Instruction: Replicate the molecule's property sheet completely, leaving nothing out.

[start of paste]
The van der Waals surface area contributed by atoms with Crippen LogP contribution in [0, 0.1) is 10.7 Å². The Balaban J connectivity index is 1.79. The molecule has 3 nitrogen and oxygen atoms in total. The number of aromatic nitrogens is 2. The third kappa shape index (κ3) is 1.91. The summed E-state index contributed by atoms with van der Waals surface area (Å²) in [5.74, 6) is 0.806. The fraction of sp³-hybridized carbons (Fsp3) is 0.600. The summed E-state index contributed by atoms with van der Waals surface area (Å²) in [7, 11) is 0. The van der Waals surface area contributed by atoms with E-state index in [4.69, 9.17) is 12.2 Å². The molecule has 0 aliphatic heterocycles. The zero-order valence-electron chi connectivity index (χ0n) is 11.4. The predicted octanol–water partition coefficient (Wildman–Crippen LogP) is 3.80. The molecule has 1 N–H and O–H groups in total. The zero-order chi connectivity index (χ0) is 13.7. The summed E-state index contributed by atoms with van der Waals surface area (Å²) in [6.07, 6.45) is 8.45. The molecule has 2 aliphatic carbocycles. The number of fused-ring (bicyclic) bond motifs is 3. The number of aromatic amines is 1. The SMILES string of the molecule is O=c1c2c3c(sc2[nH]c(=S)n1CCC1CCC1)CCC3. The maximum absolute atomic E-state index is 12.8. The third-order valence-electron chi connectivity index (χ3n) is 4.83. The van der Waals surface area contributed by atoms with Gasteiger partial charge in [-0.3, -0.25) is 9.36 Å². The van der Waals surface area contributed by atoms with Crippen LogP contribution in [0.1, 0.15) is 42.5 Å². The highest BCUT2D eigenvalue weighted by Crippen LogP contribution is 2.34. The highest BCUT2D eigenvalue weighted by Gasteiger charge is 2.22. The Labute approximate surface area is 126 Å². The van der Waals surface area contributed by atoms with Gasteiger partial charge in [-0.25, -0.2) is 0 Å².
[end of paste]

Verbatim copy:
The van der Waals surface area contributed by atoms with Crippen LogP contribution in [0, 0.1) is 10.7 Å². The Balaban J connectivity index is 1.79. The molecule has 3 nitrogen and oxygen atoms in total. The number of aromatic nitrogens is 2. The third kappa shape index (κ3) is 1.91. The summed E-state index contributed by atoms with van der Waals surface area (Å²) in [5.74, 6) is 0.806. The fraction of sp³-hybridized carbons (Fsp3) is 0.600. The summed E-state index contributed by atoms with van der Waals surface area (Å²) in [7, 11) is 0. The van der Waals surface area contributed by atoms with E-state index in [4.69, 9.17) is 12.2 Å². The molecule has 0 aliphatic heterocycles. The zero-order valence-electron chi connectivity index (χ0n) is 11.4. The predicted octanol–water partition coefficient (Wildman–Crippen LogP) is 3.80. The molecule has 1 N–H and O–H groups in total. The zero-order chi connectivity index (χ0) is 13.7. The summed E-state index contributed by atoms with van der Waals surface area (Å²) in [6.07, 6.45) is 8.45. The molecule has 2 aliphatic carbocycles. The number of fused-ring (bicyclic) bond motifs is 3. The number of aromatic amines is 1. The SMILES string of the molecule is O=c1c2c3c(sc2[nH]c(=S)n1CCC1CCC1)CCC3. The maximum absolute atomic E-state index is 12.8. The third-order valence-electron chi connectivity index (χ3n) is 4.83. The van der Waals surface area contributed by atoms with Gasteiger partial charge in [-0.3, -0.25) is 9.36 Å². The van der Waals surface area contributed by atoms with Crippen LogP contribution in [0.1, 0.15) is 42.5 Å². The highest BCUT2D eigenvalue weighted by Crippen LogP contribution is 2.34. The highest BCUT2D eigenvalue weighted by Gasteiger charge is 2.22. The Labute approximate surface area is 126 Å². The van der Waals surface area contributed by atoms with Gasteiger partial charge in [-0.25, -0.2) is 0 Å².